July 5, 2013 9:52:35 AM
We call events caused by extreme weather "natural disasters" when they hit human-built environments. Had there been no shoreline civilization in Superstorm Sandy's East Coast path, we would not have called the happening a "natural disaster," but "nature." The whole thing would have been little more than an exceptionally rainy day.
Wildfires have raced across the American Southwest for always. And until modern firefighting techniques were developed, the thing to do when the flames approached was to get out of the way.
Meanwhile, humans insisted on building homes with enchanting Western views in fire-prone areas. That changed the stakes in dealing with these conflagrations, turning wildfires into natural disasters. And after 19 brave Arizona firefighters recently died trying to save construction from a fire, a human tragedy.
These expanding rural developments have themselves made the fires worse. In the dry West, naturally occurring brush fires are now quickly put out to protect houses that weren't there 50 years ago. This creates piles of flammable wood -- and waste left by logging operations adds more fuel. And so a stray bolt of lightning sets off an inferno.
Moral hazard is a theory in economics whereby investors will take more risks when others bear the cost of failure. Example: Banks make crazy gambles when they think the taxpayers will bail them out if things don't work as planned.
Our society has long encouraged Americans to take a flyer with Mother Nature by offering to make them whole against her fury. Federally subsidized flood insurance, for instance, moves risk from the beachfront property owner to the government.
Residents in the arid rural West expect someone to put out the fires threatening their dream homes, no matter how out-of-control the blaze. Perhaps as waterlogged Easterners and Southerners are learning, Western assumptions that government will ride to the rescue in expected natural disasters -- whether through firefighting or public money to rebuild -- will have to change.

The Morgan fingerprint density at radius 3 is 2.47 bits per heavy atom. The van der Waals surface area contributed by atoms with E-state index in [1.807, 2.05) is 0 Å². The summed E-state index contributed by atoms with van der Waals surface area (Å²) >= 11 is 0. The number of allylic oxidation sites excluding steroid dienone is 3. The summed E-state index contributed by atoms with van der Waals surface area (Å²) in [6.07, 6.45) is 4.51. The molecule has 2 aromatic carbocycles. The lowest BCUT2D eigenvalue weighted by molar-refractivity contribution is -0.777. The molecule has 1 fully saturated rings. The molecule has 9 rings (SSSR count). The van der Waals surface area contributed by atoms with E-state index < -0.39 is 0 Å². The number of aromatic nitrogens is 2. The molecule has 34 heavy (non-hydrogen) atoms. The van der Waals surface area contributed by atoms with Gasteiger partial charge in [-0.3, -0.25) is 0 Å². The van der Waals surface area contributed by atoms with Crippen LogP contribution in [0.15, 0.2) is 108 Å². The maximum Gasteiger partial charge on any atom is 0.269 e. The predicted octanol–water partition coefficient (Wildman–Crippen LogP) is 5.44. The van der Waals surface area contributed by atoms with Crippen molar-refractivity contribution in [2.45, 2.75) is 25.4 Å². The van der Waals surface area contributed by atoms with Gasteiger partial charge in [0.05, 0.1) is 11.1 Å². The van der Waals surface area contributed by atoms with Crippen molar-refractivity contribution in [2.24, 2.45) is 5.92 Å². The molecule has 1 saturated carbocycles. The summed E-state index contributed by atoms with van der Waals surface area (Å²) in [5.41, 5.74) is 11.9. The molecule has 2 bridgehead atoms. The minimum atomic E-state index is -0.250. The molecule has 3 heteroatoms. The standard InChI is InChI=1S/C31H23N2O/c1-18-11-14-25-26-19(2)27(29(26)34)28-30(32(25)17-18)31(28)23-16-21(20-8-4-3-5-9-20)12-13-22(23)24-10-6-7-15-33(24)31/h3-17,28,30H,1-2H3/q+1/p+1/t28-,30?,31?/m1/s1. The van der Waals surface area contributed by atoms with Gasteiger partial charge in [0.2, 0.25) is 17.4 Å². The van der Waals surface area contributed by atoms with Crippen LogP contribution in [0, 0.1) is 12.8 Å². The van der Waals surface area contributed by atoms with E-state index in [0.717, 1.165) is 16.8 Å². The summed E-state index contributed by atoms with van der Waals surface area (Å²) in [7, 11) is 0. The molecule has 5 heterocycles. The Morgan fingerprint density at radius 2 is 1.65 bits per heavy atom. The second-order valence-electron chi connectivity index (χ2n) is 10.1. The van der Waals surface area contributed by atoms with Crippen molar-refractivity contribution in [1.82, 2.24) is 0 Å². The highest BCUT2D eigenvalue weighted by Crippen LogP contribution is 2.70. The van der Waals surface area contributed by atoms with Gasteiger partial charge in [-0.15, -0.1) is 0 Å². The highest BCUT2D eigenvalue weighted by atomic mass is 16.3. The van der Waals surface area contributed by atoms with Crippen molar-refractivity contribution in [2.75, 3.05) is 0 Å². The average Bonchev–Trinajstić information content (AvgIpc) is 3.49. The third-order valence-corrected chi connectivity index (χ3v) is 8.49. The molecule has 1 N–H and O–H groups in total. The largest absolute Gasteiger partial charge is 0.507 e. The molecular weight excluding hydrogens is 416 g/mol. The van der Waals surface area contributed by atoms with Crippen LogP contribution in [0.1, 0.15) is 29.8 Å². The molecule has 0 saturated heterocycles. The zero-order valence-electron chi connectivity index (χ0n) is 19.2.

Making the task harder is the West's role as America's chief population magnet. Millions of homes continue to be built in its fire-prone areas.
But there are ways to discourage this construction, according to Headwaters Economics, a research group working on Western development issues out of Bozeman, Mont. They require addressing the problem of moral hazard.
As the researchers say in a report, "A large portion of the expenses related to protecting private structures is borne by the federal and state taxpayers, and not enough of the costs are paid by the landowner or local jurisdiction making the land use decisions."
A developer sends the county a proposal for a subdivision with great views. It is next to Forest Service, federal Bureau of Land Management or state lands, the report explains, "on what is known to be a dangerous, fire-prone landscape." Do the county commissioners even consider whether they can afford to protect these homes from wildfires? Probably not.
"With the Forest Service and the BLM spending more than $3 billion every year on fire suppression," the report says, "and with help from state agencies and FEMA (Federal Emergency Management Agency), there is not enough of a financial disincentive to persuade county governments to change the scale, pace and pattern of development away from fire-prone lands."
A solution is to force the local government that says, "Go forth and build on a tinderbox," to take on more of the burden of paying for fire protection.
If Americans insist on building in known natural danger zones, government should not subsidize their folly. And as the awful loss of the Arizona firefighters shows, the price for bad policy is denominated in far more than taxpayer dollars.
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